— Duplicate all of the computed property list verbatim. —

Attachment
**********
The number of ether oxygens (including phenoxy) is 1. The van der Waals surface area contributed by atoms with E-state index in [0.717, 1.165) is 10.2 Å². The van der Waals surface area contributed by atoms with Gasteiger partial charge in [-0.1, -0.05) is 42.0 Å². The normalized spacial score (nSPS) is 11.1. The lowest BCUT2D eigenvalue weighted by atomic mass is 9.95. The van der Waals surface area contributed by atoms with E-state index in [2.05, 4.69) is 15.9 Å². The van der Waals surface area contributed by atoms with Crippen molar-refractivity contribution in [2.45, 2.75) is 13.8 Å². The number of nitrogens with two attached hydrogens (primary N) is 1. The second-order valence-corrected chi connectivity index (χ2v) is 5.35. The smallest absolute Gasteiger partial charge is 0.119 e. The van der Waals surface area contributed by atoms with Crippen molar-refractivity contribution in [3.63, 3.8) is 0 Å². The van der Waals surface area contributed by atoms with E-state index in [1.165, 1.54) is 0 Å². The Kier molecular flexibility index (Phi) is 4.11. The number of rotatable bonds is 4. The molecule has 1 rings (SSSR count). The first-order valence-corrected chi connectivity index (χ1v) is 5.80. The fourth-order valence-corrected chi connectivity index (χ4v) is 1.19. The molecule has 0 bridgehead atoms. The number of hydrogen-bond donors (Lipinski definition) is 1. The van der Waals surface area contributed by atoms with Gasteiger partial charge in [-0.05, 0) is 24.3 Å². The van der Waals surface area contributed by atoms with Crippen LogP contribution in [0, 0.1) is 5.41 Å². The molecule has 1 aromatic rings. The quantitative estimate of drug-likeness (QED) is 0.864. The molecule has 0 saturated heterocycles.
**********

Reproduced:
The number of ether oxygens (including phenoxy) is 1. The van der Waals surface area contributed by atoms with E-state index in [0.717, 1.165) is 10.2 Å². The van der Waals surface area contributed by atoms with Gasteiger partial charge in [-0.1, -0.05) is 42.0 Å². The normalized spacial score (nSPS) is 11.1. The lowest BCUT2D eigenvalue weighted by atomic mass is 9.95. The van der Waals surface area contributed by atoms with E-state index in [2.05, 4.69) is 15.9 Å². The van der Waals surface area contributed by atoms with Crippen molar-refractivity contribution in [2.45, 2.75) is 13.8 Å². The number of nitrogens with two attached hydrogens (primary N) is 1. The second-order valence-corrected chi connectivity index (χ2v) is 5.35. The smallest absolute Gasteiger partial charge is 0.119 e. The van der Waals surface area contributed by atoms with Crippen molar-refractivity contribution in [3.63, 3.8) is 0 Å². The van der Waals surface area contributed by atoms with E-state index in [1.165, 1.54) is 0 Å². The Kier molecular flexibility index (Phi) is 4.11. The number of rotatable bonds is 4. The molecule has 1 rings (SSSR count). The first-order valence-corrected chi connectivity index (χ1v) is 5.80. The fourth-order valence-corrected chi connectivity index (χ4v) is 1.19. The molecule has 0 bridgehead atoms. The number of hydrogen-bond donors (Lipinski definition) is 1. The van der Waals surface area contributed by atoms with Gasteiger partial charge in [-0.05, 0) is 24.3 Å². The van der Waals surface area contributed by atoms with Crippen LogP contribution in [0, 0.1) is 5.41 Å². The molecule has 1 aromatic rings. The quantitative estimate of drug-likeness (QED) is 0.864. The molecule has 0 saturated heterocycles.